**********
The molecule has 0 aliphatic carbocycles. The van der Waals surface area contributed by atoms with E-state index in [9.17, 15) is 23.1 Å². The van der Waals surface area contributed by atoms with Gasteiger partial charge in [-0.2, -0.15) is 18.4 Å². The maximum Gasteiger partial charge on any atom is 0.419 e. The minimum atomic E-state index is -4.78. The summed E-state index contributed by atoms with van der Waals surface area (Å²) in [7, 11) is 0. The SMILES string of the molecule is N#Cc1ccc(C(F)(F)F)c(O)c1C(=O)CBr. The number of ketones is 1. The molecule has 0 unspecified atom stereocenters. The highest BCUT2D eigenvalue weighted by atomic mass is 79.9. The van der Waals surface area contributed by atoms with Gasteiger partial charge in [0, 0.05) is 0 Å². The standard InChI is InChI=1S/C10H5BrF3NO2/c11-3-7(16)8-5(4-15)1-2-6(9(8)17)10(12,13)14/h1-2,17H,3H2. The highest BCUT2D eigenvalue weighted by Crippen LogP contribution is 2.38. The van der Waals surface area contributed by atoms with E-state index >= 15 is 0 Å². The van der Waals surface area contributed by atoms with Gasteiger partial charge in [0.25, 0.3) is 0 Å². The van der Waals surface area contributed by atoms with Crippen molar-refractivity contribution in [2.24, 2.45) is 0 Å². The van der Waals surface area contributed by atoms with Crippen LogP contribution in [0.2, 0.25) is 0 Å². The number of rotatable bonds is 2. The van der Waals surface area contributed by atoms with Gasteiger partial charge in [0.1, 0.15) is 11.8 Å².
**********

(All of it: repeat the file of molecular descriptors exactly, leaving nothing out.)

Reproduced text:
The molecule has 0 aliphatic carbocycles. The van der Waals surface area contributed by atoms with E-state index in [9.17, 15) is 23.1 Å². The van der Waals surface area contributed by atoms with Gasteiger partial charge in [-0.2, -0.15) is 18.4 Å². The maximum Gasteiger partial charge on any atom is 0.419 e. The minimum atomic E-state index is -4.78. The summed E-state index contributed by atoms with van der Waals surface area (Å²) in [7, 11) is 0. The SMILES string of the molecule is N#Cc1ccc(C(F)(F)F)c(O)c1C(=O)CBr. The number of ketones is 1. The molecule has 0 unspecified atom stereocenters. The highest BCUT2D eigenvalue weighted by atomic mass is 79.9. The van der Waals surface area contributed by atoms with Gasteiger partial charge in [0, 0.05) is 0 Å². The standard InChI is InChI=1S/C10H5BrF3NO2/c11-3-7(16)8-5(4-15)1-2-6(9(8)17)10(12,13)14/h1-2,17H,3H2. The highest BCUT2D eigenvalue weighted by Crippen LogP contribution is 2.38. The van der Waals surface area contributed by atoms with E-state index >= 15 is 0 Å². The van der Waals surface area contributed by atoms with Gasteiger partial charge in [0.25, 0.3) is 0 Å². The van der Waals surface area contributed by atoms with Crippen molar-refractivity contribution in [2.24, 2.45) is 0 Å². The van der Waals surface area contributed by atoms with Crippen LogP contribution in [0.2, 0.25) is 0 Å². The number of rotatable bonds is 2. The van der Waals surface area contributed by atoms with Gasteiger partial charge in [0.1, 0.15) is 11.8 Å².